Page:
Back to Africa Check

No, Kenyan deputy president’s digital strategist Itumbi not faking injuries after torture – photo flipped

Dennis Itumbi, blogger and digital strategist for Kenyan deputy president and presidential candidate William Ruto, was abducted and tortured in late December 2021. After being found naked and “alive but badly fractured after six hours of torture”, he was admitted to hospital.

In January 2022, two photos of Itumbi started circulating on Facebook as evidence of a claim that he was faking his injuries.

In the first photo he’s seen in a hospital gown with a walker brace on his right leg and a cast clearly visible on his left leg. His bandaged left arm is in a sling.

The second photo shows him in a shirt and trousers, the brace on his left leg and the trousers covering what seems to be the cast on his right. And this time, his right arm is bandaged.

Meta’s fact-checking system indicates that at least one of the posts was shared more than 560,000 times in just 14 hours.

“Ever since ‘abduction,’ looks like Dennis Itumbi wakes up each day with a different broken leg. In other words, the injury switches from one leg to the other like a light switch,” one caption to the photos reads.

“Lakini itumbi surely amesahau mguu ya kipindiree ilikua gani, UDA minions come collect your blogger amechoma,” reads another in Kiswahili and Sheng, an urban slang that mixes English and Kiswahili. This translates as: “Itumbi has surely forgotten which foot he’d used for the stunt; UDA minions come pick your blundering blogger.” 

The UDA is Ruto’s United Democratic Alliance, a political party Itumbi has been drumming up support for ahead of Kenya’s August 2022 elections

But are the photos evidence that Itumbi’s injuries switched sides, indicating they weren’t real?

dennis_false

Flipping photos horizontally, an old disinformation trick

A Google reverse image search of the first photo reveals that it’s been online since at least 1 January. Kenya’s NTV channel tweeted it in a report on Itumbi’s discharge from hospital.

 

 

The tweet links to a video of Itumbi, in a hospital gown, being supported by two people as he slowly walks down a corridor. The brace is on his right leg, the cast on his left, and his bandaged left arm is in a sling.

The video was tweeted by David Itumbi, Dennis Itumbi’s brother, on 31 December.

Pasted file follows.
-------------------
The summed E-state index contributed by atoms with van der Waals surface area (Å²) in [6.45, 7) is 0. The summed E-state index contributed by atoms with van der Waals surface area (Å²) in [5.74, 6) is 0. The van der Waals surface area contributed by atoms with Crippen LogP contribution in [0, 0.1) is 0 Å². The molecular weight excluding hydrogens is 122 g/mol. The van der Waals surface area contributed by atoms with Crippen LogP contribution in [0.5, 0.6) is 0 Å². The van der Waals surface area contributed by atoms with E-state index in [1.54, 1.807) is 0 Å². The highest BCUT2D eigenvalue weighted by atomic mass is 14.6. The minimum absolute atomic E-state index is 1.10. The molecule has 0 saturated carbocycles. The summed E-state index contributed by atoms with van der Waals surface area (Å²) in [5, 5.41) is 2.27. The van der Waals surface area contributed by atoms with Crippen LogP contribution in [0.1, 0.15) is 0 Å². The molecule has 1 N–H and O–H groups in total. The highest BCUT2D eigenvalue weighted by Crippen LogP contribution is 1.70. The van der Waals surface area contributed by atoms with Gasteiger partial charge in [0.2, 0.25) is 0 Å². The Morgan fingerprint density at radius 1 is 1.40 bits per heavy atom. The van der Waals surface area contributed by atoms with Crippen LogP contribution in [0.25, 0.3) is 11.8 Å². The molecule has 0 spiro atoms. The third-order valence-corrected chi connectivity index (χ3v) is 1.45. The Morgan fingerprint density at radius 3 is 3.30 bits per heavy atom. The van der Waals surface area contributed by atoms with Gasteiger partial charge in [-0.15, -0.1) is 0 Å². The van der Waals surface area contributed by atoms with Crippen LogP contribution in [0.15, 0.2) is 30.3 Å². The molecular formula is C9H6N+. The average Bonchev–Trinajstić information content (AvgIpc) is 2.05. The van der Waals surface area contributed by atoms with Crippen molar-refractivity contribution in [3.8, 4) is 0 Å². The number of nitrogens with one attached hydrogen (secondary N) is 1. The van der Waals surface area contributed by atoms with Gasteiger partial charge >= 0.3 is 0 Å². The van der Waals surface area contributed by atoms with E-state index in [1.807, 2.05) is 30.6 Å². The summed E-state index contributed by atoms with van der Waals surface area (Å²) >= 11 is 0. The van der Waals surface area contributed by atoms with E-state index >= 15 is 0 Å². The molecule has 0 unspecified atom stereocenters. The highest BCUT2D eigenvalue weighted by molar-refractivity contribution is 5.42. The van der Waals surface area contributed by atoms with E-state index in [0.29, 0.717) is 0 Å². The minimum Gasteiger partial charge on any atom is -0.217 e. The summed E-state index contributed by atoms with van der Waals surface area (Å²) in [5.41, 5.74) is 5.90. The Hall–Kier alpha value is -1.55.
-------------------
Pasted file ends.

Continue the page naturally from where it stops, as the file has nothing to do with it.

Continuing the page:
And on 18 January, senator Karungo wa Thang'wa tweeted a demonstration of why the claim is false. The second photo was, simply, flipped. His tweet begins with: “Photoshop class. (2 mks)”.

 

 

In other photos of Itumbi published by credible news sources, the walker brace is on his right leg, his left leg is in a cast and his left arm is bandaged.

On 18 January, Itumbi updated his Facebook page cover photo, showing him sitting with Ruto. The brace is on his right leg. 

Itumbi was injured, and the flipped photo is no evidence that he wasn’t.

Africa Check has debunked other false claims that use the easy Photoshop technique of simply flipping a photo horizontally.

For publishers: what to do if your post is rated false

A fact-checker has rated your Facebook or Instagram post as “false”, “altered”, “partly false” or “missing context”. This could have serious consequences. What do you do?

Click on our guide for the steps you should follow.

Publishers guide

Africa Check teams up with Facebook

Africa Check is a partner in Facebook’s third-party fact-checking programme to help stop the spread of false information on social media.

The content we rate as “false” will be downgraded on Facebook and Instagram. This means fewer people will see it.

You can also help identify false information on Facebook. This guide explains how.

Add new comment

Restricted HTML

  • Allowed HTML tags: <a href hreflang> <em> <strong> <cite> <blockquote cite> <code> <ul type> <ol start type> <li> <dl> <dt> <dd> <h2 id> <h3 id> <h4 id> <h5 id> <h6 id>
  • Lines and paragraphs break automatically.
  • Web page addresses and email addresses turn into links automatically.
limit: 600 characters

Want to keep reading our fact-checks?

We will never charge you for verified, reliable information. Help us keep it that way by supporting our work.

Subscribe to our newsletter

Support independent fact-checking in Africa.

Close and keep reading

Want to keep reading our fact-checks?

We will never charge you for verified, reliable information. Help us keep it that way by supporting our work.

Become a newsletter subscriber

Support independent fact-checking in Africa.